The constabulary has changed its training provision for officers who transfer from other police forces. This has allowed the constabulary to accept transferees from Police Scotland and to deploy them sooner. Similarly, there is a streamlined training programme for graduate recruits who were previously special constables. This means they can be deployed after just three weeks of training.

Ambition to improve

The Cumbria Vision 25 plan is ambitious and provides a clear view of where the constabulary wants to be in the future. To manage the change and enable the vision to become a reality, the constabulary has drawn together all programmes of improvement activity under one overarching programme of work, known as the ‘roadmap for 2025’. This was published in June 2018.

Some programmes of work that were already in progress have been absorbed into the roadmap. These include the roll-out of the local focus hubs and the continuing improvement of mobile data technology and devices to equip an agile and responsive workforce.

Some large ICT infrastructure programmes, including the introduction of the crime management IT platform and the new command and control system, are progressing well. The constabulary expects to complete these by summer 2019. Other elements of the change programme are at an earlier stage of development. These include future digitalisation of public contact and the leadership development work.

The constabulary’s approach to change is to conduct reviews, such as that of local policing, and then to trial options. For example, the Copeland Hub was a pilot for local focus hubs. The constabulary evaluated it before committing itself to full implementation.

Following a review of crime investigation, the constabulary brought together CID teams and safeguarding teams in Carlisle to form the first of its crime and safeguarding teams. This has proved successful in increasing detective capacity and has been implemented throughout the constabulary. The detective resilience review has taken this work a stage further to enable better planning to ensure it has the right people with the right detective skills to tackle the changing nature of crimes such as child sexual exploitation and cyber-crime.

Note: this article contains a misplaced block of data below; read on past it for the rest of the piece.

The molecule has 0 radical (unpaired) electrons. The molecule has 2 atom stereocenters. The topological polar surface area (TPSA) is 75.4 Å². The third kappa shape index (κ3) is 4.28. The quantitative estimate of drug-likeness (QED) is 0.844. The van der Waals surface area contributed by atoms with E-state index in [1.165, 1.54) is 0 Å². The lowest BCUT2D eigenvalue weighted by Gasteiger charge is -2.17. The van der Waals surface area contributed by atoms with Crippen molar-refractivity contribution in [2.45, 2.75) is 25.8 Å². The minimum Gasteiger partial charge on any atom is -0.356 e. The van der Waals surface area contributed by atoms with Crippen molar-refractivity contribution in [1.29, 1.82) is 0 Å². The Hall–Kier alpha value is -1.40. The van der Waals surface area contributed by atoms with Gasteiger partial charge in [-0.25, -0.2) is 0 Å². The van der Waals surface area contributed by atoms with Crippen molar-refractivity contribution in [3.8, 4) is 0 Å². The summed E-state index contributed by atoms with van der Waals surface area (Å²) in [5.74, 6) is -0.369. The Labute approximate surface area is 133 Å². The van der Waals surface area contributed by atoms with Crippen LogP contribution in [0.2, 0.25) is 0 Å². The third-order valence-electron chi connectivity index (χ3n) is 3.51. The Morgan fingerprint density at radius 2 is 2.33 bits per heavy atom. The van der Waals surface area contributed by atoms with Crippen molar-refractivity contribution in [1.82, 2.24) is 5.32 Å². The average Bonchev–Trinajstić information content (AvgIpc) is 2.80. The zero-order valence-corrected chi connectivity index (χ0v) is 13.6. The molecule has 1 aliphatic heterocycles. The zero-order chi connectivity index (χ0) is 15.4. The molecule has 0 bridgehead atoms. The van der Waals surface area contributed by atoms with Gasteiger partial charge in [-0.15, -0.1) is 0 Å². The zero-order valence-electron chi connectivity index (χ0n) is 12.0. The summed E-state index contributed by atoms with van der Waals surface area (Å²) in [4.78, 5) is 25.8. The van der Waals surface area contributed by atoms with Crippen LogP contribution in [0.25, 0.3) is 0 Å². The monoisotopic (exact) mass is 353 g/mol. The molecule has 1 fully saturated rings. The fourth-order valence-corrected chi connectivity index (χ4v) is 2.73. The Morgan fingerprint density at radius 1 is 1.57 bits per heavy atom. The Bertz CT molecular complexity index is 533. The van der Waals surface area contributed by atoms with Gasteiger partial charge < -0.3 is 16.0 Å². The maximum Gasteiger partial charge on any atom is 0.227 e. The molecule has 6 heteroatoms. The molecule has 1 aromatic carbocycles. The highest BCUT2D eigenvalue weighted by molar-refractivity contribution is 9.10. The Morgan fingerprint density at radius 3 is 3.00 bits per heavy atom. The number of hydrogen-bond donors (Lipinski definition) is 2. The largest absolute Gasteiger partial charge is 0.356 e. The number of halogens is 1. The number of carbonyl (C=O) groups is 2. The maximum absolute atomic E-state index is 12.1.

The business improvement unit provides effective challenge to planning and evaluating service provision. It gives more internal audit capability for the constabulary. This means that the constabulary can be reassured that its plans are robust.

The constabulary has a well-established training collaboration with Lancashire Constabulary and with Durham Constabulary for the intelligence IT platform. The constabulary works with a range of public services partners at strategic and tactical levels. For example, the local focus hubs include staff from local councils, housing, NHS and local charities. The constabulary has entered into an ambitious blue light collaboration with Cumbria Fire and Rescue service. This is still in its early stages.

Cumbria Constabulary has a clear understanding of its financial, workforce, service and demand requirements over the next three years. It has sound plans in place to achieve its objectives. A well-considered approach to change management and benefits realisation puts the constabulary in a strong position to meet its future challenges.

Summary for question 2